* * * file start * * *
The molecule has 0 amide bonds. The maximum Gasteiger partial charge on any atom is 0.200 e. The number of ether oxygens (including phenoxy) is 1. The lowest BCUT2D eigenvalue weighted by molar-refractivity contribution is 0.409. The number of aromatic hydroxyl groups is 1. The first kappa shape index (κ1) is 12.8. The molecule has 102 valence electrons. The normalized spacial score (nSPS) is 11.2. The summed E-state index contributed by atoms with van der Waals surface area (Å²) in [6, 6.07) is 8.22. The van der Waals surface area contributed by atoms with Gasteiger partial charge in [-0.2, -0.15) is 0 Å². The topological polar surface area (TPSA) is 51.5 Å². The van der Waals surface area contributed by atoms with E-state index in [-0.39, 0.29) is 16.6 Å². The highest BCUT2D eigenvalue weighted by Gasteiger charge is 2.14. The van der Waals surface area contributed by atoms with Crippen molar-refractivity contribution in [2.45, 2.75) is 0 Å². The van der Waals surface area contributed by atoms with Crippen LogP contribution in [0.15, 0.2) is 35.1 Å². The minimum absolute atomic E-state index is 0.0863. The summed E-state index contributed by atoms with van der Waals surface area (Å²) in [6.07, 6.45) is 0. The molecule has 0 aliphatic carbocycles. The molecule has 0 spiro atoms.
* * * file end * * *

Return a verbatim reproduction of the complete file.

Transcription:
The molecule has 0 amide bonds. The maximum Gasteiger partial charge on any atom is 0.200 e. The number of ether oxygens (including phenoxy) is 1. The lowest BCUT2D eigenvalue weighted by molar-refractivity contribution is 0.409. The number of aromatic hydroxyl groups is 1. The first kappa shape index (κ1) is 12.8. The molecule has 102 valence electrons. The normalized spacial score (nSPS) is 11.2. The summed E-state index contributed by atoms with van der Waals surface area (Å²) in [6, 6.07) is 8.22. The van der Waals surface area contributed by atoms with Gasteiger partial charge in [-0.2, -0.15) is 0 Å². The topological polar surface area (TPSA) is 51.5 Å². The van der Waals surface area contributed by atoms with E-state index in [-0.39, 0.29) is 16.6 Å². The highest BCUT2D eigenvalue weighted by Gasteiger charge is 2.14. The van der Waals surface area contributed by atoms with Crippen molar-refractivity contribution in [2.45, 2.75) is 0 Å². The van der Waals surface area contributed by atoms with Crippen LogP contribution in [0.15, 0.2) is 35.1 Å². The minimum absolute atomic E-state index is 0.0863. The summed E-state index contributed by atoms with van der Waals surface area (Å²) in [6.07, 6.45) is 0. The molecule has 0 aliphatic carbocycles. The molecule has 0 spiro atoms.